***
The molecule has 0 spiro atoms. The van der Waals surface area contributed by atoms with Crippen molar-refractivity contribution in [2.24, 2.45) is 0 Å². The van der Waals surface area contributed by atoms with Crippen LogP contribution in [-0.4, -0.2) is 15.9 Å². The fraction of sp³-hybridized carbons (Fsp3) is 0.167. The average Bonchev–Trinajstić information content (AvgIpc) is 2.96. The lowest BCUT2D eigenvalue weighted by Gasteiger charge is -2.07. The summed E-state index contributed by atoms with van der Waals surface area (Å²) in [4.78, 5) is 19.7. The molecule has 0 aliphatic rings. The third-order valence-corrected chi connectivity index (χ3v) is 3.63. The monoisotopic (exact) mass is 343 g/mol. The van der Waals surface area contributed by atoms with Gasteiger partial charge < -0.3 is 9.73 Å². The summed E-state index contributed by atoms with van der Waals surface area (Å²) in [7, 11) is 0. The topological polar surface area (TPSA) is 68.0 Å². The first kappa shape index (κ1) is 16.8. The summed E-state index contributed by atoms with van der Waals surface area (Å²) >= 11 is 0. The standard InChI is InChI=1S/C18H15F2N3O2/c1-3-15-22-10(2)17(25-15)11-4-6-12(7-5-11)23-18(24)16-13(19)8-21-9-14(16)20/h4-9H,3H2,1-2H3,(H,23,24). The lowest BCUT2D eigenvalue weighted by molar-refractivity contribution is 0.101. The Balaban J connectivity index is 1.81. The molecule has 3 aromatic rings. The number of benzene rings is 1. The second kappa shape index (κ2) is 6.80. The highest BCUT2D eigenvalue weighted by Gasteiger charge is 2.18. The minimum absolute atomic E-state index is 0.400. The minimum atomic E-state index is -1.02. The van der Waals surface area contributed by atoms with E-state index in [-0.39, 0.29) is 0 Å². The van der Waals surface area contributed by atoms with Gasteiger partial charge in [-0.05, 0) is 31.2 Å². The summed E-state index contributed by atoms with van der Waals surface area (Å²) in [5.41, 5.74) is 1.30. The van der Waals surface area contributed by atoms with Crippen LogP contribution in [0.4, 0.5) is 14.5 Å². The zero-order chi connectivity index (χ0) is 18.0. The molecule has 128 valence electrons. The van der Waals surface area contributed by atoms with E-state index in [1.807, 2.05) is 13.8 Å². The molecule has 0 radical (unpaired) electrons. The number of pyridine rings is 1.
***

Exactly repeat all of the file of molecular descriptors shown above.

The molecule has 0 spiro atoms. The van der Waals surface area contributed by atoms with Crippen molar-refractivity contribution in [2.24, 2.45) is 0 Å². The van der Waals surface area contributed by atoms with Crippen LogP contribution in [-0.4, -0.2) is 15.9 Å². The fraction of sp³-hybridized carbons (Fsp3) is 0.167. The average Bonchev–Trinajstić information content (AvgIpc) is 2.96. The lowest BCUT2D eigenvalue weighted by Gasteiger charge is -2.07. The summed E-state index contributed by atoms with van der Waals surface area (Å²) in [4.78, 5) is 19.7. The molecule has 0 aliphatic rings. The third-order valence-corrected chi connectivity index (χ3v) is 3.63. The monoisotopic (exact) mass is 343 g/mol. The van der Waals surface area contributed by atoms with Gasteiger partial charge < -0.3 is 9.73 Å². The summed E-state index contributed by atoms with van der Waals surface area (Å²) in [7, 11) is 0. The topological polar surface area (TPSA) is 68.0 Å². The first kappa shape index (κ1) is 16.8. The summed E-state index contributed by atoms with van der Waals surface area (Å²) >= 11 is 0. The standard InChI is InChI=1S/C18H15F2N3O2/c1-3-15-22-10(2)17(25-15)11-4-6-12(7-5-11)23-18(24)16-13(19)8-21-9-14(16)20/h4-9H,3H2,1-2H3,(H,23,24). The lowest BCUT2D eigenvalue weighted by molar-refractivity contribution is 0.101. The Balaban J connectivity index is 1.81. The molecule has 3 aromatic rings. The number of benzene rings is 1. The second kappa shape index (κ2) is 6.80. The highest BCUT2D eigenvalue weighted by Gasteiger charge is 2.18. The minimum absolute atomic E-state index is 0.400. The minimum atomic E-state index is -1.02. The van der Waals surface area contributed by atoms with E-state index in [-0.39, 0.29) is 0 Å². The van der Waals surface area contributed by atoms with Gasteiger partial charge in [-0.05, 0) is 31.2 Å². The summed E-state index contributed by atoms with van der Waals surface area (Å²) in [5.41, 5.74) is 1.30. The van der Waals surface area contributed by atoms with Crippen LogP contribution in [0.4, 0.5) is 14.5 Å². The zero-order chi connectivity index (χ0) is 18.0. The molecule has 128 valence electrons. The van der Waals surface area contributed by atoms with E-state index in [1.807, 2.05) is 13.8 Å². The molecule has 0 radical (unpaired) electrons. The number of pyridine rings is 1.